By on September 26, 2015

Booth Professionals At The 2014 Spring Fest of the LXs

Two more local unions rejected the proposed four-year contract deal between FCA US and the UAW Friday, adding to the growing opposition as voting continues.

Per The Detroit News, overwhelming majorities at Trenton Engine Complex in Trenton, Mich. and Toledo Machinery in Toledo, Ohio made their displeasure with the deal known by casting their votes against agreement. At Trenton, 80 percent of production workers and 71 percent of skilled trades voted down the contract, while 71.5 percent at Toledo felt the same, as reported by UAW Local 372 and Amalgamated Local 1435, respectively. The two plants join Dundee Engine, Sterling Stamping, and Kokomo Casting in rejecting the proposal.

Meanwhile, voting continues for Sterling Heights Assembly, Toledo Assembly Complex, Warren Truck Plant and Belvidere Assembly, all four accounting for over 16,000 of the 40,000 which would be affected by the proposal, which includes $3,000 ratification bonuses (down $500 from the previous bonuses in 2011); wage increases for both tiers; massive profit-sharing tied to FCA’s North American operations; a narrowed pay gap between entry and veteran employees; and $5.3 billion in plant investments.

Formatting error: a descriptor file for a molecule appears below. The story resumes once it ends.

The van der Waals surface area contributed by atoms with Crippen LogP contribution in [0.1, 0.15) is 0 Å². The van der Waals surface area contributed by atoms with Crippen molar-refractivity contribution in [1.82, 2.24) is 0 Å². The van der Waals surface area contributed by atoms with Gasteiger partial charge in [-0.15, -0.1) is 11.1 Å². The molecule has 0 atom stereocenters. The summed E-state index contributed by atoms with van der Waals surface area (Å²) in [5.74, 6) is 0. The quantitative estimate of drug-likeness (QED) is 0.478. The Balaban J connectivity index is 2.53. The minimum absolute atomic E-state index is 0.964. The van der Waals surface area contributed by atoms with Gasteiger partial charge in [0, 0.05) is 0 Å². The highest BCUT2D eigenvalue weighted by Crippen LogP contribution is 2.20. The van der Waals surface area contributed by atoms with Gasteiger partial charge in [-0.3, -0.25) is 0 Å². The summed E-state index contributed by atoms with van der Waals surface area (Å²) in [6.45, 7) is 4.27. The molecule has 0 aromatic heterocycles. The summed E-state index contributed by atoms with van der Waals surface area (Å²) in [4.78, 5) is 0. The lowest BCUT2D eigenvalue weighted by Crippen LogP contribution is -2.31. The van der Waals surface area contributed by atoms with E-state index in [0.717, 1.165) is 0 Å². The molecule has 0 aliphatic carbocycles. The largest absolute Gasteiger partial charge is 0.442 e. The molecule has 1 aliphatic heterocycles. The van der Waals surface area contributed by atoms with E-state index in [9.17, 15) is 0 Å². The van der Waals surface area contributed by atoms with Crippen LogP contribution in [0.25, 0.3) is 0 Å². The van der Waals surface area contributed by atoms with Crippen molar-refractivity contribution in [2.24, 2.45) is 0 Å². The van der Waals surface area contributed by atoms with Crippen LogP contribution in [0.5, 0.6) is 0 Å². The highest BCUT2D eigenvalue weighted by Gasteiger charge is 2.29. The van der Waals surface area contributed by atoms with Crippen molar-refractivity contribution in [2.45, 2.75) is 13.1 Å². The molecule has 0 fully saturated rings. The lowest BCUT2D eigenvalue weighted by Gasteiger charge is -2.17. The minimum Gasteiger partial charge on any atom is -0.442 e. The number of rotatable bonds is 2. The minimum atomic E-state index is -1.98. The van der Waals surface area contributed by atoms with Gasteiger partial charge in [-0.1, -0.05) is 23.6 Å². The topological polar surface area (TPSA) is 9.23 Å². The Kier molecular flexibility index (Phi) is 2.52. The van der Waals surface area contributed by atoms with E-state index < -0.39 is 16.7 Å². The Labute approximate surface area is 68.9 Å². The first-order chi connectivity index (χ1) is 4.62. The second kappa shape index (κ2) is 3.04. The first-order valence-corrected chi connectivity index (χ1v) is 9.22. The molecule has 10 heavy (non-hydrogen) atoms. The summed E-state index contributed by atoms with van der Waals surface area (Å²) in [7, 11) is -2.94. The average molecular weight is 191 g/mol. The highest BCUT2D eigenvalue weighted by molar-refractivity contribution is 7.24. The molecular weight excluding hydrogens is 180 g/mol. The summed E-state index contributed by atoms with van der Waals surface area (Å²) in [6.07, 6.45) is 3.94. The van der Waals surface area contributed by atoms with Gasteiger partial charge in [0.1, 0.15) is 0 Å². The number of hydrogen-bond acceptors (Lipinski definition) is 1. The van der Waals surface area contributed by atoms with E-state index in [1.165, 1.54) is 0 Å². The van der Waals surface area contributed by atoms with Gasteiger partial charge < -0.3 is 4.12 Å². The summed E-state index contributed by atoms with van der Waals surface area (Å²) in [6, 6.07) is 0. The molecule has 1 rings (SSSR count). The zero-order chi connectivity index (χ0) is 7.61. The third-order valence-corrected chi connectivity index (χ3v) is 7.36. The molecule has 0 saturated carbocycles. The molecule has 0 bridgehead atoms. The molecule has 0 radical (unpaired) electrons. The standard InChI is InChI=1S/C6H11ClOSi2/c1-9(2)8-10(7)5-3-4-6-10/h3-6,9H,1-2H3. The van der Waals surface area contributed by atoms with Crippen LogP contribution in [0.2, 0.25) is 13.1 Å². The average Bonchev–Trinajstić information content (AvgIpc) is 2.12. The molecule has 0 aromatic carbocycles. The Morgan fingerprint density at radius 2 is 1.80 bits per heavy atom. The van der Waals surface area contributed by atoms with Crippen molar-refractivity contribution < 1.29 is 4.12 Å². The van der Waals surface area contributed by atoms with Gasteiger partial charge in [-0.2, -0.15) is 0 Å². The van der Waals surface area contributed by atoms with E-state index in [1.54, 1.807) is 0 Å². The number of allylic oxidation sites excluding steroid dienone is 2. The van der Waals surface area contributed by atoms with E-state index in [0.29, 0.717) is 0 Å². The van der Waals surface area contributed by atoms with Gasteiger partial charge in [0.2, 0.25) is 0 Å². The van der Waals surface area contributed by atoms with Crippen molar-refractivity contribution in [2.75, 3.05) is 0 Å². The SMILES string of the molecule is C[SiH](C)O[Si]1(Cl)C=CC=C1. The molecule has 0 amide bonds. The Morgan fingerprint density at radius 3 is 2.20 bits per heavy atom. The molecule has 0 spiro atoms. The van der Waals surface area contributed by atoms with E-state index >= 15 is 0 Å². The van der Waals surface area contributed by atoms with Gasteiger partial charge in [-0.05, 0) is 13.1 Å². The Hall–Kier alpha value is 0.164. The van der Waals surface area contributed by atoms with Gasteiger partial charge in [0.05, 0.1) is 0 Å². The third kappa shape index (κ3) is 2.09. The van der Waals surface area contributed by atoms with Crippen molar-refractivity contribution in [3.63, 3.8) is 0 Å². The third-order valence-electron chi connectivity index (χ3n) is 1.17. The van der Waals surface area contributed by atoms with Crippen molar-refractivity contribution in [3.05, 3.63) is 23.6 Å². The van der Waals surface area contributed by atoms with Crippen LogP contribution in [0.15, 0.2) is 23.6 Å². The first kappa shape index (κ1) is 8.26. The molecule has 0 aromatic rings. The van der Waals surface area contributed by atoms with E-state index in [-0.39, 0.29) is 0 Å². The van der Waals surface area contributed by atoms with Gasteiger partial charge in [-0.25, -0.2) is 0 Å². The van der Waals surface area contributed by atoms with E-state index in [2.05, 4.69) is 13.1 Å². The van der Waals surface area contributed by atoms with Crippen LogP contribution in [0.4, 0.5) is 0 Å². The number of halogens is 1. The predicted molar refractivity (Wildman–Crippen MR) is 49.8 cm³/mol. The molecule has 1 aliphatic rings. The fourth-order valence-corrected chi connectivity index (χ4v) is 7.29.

The agreement, however, does not eliminate the two-tier wage system established in 2007 among the Detroit Three, nor does it cap the number of entry-level workers hired. Other issues noted by those voting against include a lack of focus on alternative work schedules, lack of information on a new union health care co-op, and the increase in wages being not enough.

Should the proposal be rejected, the UAW and FCA US could go back to negotiations, the union could vote to strike, or the union could turn its attentions to General Motors and Ford.

Photo credit: Dodge/Facebook

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24 Comments on “Two More Locals Reject Proposed UAW-FCA US Contract...”


  • avatar
    Rday

    Hopefully Sergio will stand up to these Mafia UAW and close some more plants and move more production to Mexico. He talks like a big man..let’s see if he has any balls.

    • 0 avatar
      CJinSD

      I like the idea of the ‘rank and file’ ousting the UAW for letting them down.

    • 0 avatar
      highdesertcat

      Rday, that’s what I’m hoping too. Mexico must be chompin’ at the bits with anticipation.

      Maybe there’s hope yet for Sergio to move more Fiatsler production out of UAW hands and elsewhere.

      The name of the game is to make a profit for the shareholders and you can’t do that with the UAW gnawing at the profits, while taking none of the risks.

  • avatar
    RideHeight

    If pix of hot babes are now going to be a staple here may I please request some Mature BBW representation?

    Rday…meds.

  • avatar
    1998S90

    At least nobody photoshopped the smile on these to young ladies.

  • avatar
    dwford

    A $60k a year, 40 hour a week job with great benefits. Not sure what else the UAW is looking for..

    • 0 avatar
      fpeck